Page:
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Digital transformation: a necessary disruption

Digital transformation: a necessary disruptionAsk 10 CIOs how they define digital transformation and you're likely to get 10 different answers with one common theme: a laundry list of technology projects intended to foster sweeping business changes.

Even so, digital transformation isn’t so easily defined. Surely, digital transformation involves a radical rethinking of how an organization uses technology in pursuit of new revenue streams or new business models. And it also requires cross-departmental collaboration in pairing business-focused philosophies with rapid application development models.

But for many organizations, digital transformation is really digital optimization in disguise, as new digital initiatives merely augment existing services. In the end, many who struggle to define digital transformation resort to the old adage: "They know it when they see it."

George Westerman, principal research scientist with the MIT Sloan Initiative on the Digital Economy, is one of those who knows digital transformation when he sees it. "Digital transformation is when companies use technology to radically change the performance or reach of an enterprise," said Westerman. The drivers tend to be disruption from market newcomers or innovation from rivals seizing the opportunity to win new customers.

"Customer expectations are far exceeding what you can really do," said Westerman. "Boundaries between office and work and customer and supplier are also morphing. That means a fundamental rethinking about what we do with technology in organizations."

Embracing that broad definition, CIOs can claim the creation of anything from corporate mobile applications that boost employee productivity to customer-facing tools such as chatbots and e-commerce websites are part of a digital transformation. But most CIOs have been doing some or even all of these projects for years. Isn't digital transformation essentially the modern version of IT?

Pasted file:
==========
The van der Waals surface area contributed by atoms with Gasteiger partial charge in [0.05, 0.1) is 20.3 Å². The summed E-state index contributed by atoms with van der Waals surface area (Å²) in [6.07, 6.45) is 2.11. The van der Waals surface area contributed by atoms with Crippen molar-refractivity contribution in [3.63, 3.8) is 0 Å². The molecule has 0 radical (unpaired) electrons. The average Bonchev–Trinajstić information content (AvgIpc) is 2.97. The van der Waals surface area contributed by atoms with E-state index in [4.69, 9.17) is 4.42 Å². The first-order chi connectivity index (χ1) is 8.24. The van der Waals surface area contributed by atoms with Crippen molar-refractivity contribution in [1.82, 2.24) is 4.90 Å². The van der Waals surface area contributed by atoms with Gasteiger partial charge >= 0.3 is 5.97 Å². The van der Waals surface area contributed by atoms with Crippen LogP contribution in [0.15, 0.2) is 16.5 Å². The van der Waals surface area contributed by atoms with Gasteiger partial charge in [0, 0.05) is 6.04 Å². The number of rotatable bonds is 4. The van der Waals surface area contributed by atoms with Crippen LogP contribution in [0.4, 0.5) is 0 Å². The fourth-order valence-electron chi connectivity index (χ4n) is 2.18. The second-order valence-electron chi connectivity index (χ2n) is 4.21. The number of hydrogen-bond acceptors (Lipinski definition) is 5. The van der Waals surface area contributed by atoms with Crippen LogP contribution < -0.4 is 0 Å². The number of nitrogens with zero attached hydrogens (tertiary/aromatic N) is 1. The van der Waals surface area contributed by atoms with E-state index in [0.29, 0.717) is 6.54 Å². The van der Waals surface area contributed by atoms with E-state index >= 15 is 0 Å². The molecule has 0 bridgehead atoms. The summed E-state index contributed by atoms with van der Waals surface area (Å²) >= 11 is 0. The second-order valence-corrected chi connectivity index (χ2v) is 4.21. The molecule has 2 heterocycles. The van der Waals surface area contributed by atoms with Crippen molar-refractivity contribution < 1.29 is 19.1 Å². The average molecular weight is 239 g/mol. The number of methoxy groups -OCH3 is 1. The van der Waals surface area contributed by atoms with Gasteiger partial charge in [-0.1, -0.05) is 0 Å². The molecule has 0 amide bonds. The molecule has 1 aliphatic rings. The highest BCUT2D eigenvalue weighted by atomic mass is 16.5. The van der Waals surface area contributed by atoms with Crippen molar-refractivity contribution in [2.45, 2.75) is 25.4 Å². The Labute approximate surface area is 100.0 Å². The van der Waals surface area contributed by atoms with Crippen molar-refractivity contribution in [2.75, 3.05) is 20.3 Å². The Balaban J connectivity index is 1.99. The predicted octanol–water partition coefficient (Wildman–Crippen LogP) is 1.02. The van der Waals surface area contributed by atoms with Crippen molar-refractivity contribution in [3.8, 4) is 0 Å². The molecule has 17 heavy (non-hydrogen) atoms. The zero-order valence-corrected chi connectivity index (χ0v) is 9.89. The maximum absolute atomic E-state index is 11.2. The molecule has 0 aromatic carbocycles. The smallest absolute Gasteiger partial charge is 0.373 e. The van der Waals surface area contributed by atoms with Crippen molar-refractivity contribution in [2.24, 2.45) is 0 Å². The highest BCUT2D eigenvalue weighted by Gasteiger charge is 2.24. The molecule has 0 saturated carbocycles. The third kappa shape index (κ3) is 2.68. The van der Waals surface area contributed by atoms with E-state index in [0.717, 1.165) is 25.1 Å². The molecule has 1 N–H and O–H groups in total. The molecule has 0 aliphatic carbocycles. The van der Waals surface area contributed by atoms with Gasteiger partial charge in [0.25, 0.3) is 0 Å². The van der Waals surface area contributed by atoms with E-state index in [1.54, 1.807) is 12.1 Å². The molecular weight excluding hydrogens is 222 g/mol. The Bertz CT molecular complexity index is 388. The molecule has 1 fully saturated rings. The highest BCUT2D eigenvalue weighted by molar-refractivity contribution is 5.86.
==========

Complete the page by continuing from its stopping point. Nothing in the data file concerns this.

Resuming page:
Yes, but with some caveats. Westerman said that CIOs once worked on one or two Big Bang IT siloed projects at a time. But CIOs are no longer bound to their corporate versions of Chutes and Ladders. Cloud and mobile technologies have helped them break free from the data center and desktops. The falling cost of compute, storage and bandwidth have also facilitated the rise of social, analytics, artificial intelligence and internet of things (IoT) technologies. CIOs today rarely worry about technology limitations; they worry about what to eliminate from their massive menus.

Pairing business-focused philosophies such as design thinking, aka human-centered design, with rapid application development models such as agile or devops, CIOs are teaming with chief marketing officers, product managers, and other functional heads to build digital services intended to boost customer engagement.

Consider the soaring interest in virtual assistant technologies. The most popular today are chatbots. Using natural language processing and other AI capabilities, the chatbot model governing customer service calls is now available via a mobile application, perhaps triggered when smartphone sensors recognize its owner is walking by a favorite retailer. On the back end, powerful analytics serve up recommendations via the chatbot.

In this display of combinatorial innovation, human-centric software — serving as a proxy for a brand — is engaging with humans, trying to lure them into the store. Here, a multifaceted technological effort, pulling across business and technology domains, has established a new digital pathway directly between the customer and the organization’s information architecture. That's just one transformative example in a digital ocean of possibilities.



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